Buying a Three-Stone Ring
By Ashley Bailey , Wednesday, August 02, 2006 12:00 AM
De Beers' hit the jewelry jackpot when it introduced the three-stone ring in the late 1990s. The idea was the culmination of the company's half-century campaign to make the diamond the gem of choice for any and every special occasion - from engagements and weddings to anniversaries, birthdays and holidays.
In the case of the diamond three-stone ring, the jewelry/diamonds were a symbol of lifelong commitment - one diamond each for the past, present and future of the relationship. But if buying a single-stone diamond ring requires close inspection of the diamond and its mounting, buying a diamond three-stone ring takes triple care and caution.
Here's what to look for:
- Make sure the center and flanking diamonds are evenly matched for color, clarity, weight, size and shape. If there is an intentional color contrast between the center and side stones, make sure the later are matched.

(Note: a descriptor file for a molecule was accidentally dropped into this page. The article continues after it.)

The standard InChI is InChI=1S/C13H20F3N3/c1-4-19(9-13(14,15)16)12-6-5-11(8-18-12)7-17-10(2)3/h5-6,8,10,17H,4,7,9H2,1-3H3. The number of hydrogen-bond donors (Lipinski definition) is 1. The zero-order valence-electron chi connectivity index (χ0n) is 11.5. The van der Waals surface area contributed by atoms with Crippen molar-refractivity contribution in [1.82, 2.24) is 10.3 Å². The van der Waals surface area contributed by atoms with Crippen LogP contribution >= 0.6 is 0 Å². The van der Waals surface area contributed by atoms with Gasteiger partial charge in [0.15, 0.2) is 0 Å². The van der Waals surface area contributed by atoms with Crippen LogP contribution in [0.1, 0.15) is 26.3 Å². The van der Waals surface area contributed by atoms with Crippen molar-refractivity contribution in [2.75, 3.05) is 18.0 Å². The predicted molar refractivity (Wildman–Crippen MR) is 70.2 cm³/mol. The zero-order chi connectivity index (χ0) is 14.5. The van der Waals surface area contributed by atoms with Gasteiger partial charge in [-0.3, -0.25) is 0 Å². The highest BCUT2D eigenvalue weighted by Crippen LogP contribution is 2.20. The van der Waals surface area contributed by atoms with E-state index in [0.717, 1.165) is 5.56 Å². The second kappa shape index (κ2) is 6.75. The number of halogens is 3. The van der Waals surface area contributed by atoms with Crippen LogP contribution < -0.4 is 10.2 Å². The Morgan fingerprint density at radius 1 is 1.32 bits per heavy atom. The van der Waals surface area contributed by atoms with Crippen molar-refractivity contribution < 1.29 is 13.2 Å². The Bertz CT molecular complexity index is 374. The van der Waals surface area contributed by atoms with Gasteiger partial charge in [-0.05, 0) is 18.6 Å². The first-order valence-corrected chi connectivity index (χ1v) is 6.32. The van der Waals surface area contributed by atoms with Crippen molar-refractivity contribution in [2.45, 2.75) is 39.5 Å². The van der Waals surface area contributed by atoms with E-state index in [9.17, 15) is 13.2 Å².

- Make sure the center and flanking diamonds are level and secure. None of the stones should look tilted or be set too high or low. All the stones should make a pleasing, even arc.
- Make sure all prongs holding the diamonds in place are identically sized, shaped, secure, polished and positioned.
- Make sure the shank of the ring has a smooth finish and that the appropriate metal fineness mark and the manufacturer's registered trademark are stamped on the inside.
- Make sure the inside of the ring is smooth and free of polish marks.
- Make sure all metal junctures contain no excess solder and that as much attention has been paid to detail inside the shank as outside.
For more specific questions ask our experts